Tuesday, 22 November 2016

Bits and pieces

On Friday I spent a couple of hours tying up some loose ends. First port of call was the Ty-du arable field (ST103800), where Sam and Julian found immature Phaeoceros thalli in late September. These had matured in the intervening weeks; strangely, all those I found (and there were lots of them) were male, indicating they were the dioecious species P. laevis (photo below left). As in September, Anthoceros thalli were also in evidence (photo below right) and I managed to find some male organs to confirm them as A. agrestis (though I think Sam had already done this).

I was surprised by the abundance of Fossombronia, a genus I've not seen in other arable fields locally.  The sporophytes were immature but after a few days ripening at home I was able to extract spores enabling identification as F. pusilla.

Next stop was the roadside limestone outcrops in Pentyrch, with my hopes high after Barry's recent find of Weissia sterilis in Julian's nearby garden. Although 16 calcicoles were recorded there was no Weissia among them. The best record was probably Brachythecium glareosum.

Finally, 45 minutes were spent in Efail Isaf making a start on ST08X. Among the 36 species recorded were Pleuridium subulatum and Fossombronia pusilla on soil in the village allotments.

An enjoyable two hours despite the hail showers!


  1. Well done George, even if the Weissia didn't turn up. Your Phaeoceros do not have the densely male appearance typical of P laevis - their scattered male bits is more like P carolinianus before the female bits become visible/prominent. I fear that one more visit in January might be worthwhile.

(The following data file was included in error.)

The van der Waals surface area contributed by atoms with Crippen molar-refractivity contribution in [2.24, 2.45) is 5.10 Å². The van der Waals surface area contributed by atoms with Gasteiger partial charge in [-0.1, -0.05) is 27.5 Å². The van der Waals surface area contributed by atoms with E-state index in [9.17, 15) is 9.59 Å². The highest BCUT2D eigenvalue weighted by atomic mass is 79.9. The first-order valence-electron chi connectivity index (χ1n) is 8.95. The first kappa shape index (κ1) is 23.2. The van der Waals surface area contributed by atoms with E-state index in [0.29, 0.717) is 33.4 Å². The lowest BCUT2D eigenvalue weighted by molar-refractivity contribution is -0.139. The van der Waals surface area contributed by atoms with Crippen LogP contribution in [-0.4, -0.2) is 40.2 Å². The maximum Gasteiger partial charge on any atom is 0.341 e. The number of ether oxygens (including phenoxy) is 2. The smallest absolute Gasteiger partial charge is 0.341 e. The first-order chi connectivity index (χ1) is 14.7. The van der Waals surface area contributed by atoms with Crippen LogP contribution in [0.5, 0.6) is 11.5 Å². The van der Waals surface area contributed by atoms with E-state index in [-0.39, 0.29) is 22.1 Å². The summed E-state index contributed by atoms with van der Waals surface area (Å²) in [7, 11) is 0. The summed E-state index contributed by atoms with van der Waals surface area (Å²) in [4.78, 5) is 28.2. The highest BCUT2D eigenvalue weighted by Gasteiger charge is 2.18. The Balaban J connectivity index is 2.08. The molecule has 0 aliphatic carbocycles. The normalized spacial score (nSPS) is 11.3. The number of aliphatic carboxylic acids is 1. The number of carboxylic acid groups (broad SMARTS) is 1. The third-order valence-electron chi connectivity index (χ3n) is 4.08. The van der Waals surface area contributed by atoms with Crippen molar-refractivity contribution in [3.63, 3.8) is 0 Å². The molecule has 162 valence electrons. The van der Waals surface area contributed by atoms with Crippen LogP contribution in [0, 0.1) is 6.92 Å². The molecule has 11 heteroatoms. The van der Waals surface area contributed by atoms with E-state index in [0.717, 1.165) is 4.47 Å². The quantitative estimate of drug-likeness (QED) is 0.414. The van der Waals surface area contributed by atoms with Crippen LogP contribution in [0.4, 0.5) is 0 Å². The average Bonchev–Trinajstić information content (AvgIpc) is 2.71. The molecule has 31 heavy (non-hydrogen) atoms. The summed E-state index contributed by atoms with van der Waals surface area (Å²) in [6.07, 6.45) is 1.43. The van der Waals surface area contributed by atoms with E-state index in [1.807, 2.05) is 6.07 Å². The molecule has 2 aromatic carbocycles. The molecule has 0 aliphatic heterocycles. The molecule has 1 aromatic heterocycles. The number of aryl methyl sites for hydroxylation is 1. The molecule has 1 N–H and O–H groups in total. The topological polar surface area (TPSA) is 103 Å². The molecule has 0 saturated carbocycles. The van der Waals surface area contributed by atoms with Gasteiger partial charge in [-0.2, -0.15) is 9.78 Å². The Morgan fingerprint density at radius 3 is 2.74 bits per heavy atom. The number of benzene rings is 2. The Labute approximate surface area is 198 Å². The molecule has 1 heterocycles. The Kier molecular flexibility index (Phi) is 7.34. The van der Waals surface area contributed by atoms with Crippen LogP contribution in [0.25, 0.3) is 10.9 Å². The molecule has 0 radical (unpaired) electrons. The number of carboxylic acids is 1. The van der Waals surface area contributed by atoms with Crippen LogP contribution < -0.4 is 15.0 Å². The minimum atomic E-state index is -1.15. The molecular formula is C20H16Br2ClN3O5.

2. Some very useful records there George, let's hope the Phaeoceros turns out as Sam suspects.
    FYI the putative W. sterilis is now with Des Callaghan, who has been doing some sequencing work on cleistocarpous Weissia species - from what's been discovered so far, it appears the key for this section may need revising, so Julian's garden specimen may take a little while to be definitively named.
    Re Foss. pusilla I also found it in great abundance a couple weeks back, but in damp, horse-grazed pasture on the outskirts of Swansea. Looking at the Carms & Pembs floras, I suspect this will eventually turn out to be be our most widespread Foss.

  3. Thanks for the comments both. Interesting about the Phaeoceros Sam - that thought did cross my mind but I foolishly dismissed it. Anyway, the site is a very short drive from home so I'm more than happy to go back in the new year.

    Barry - I look forward to an update on the Weissia in due course.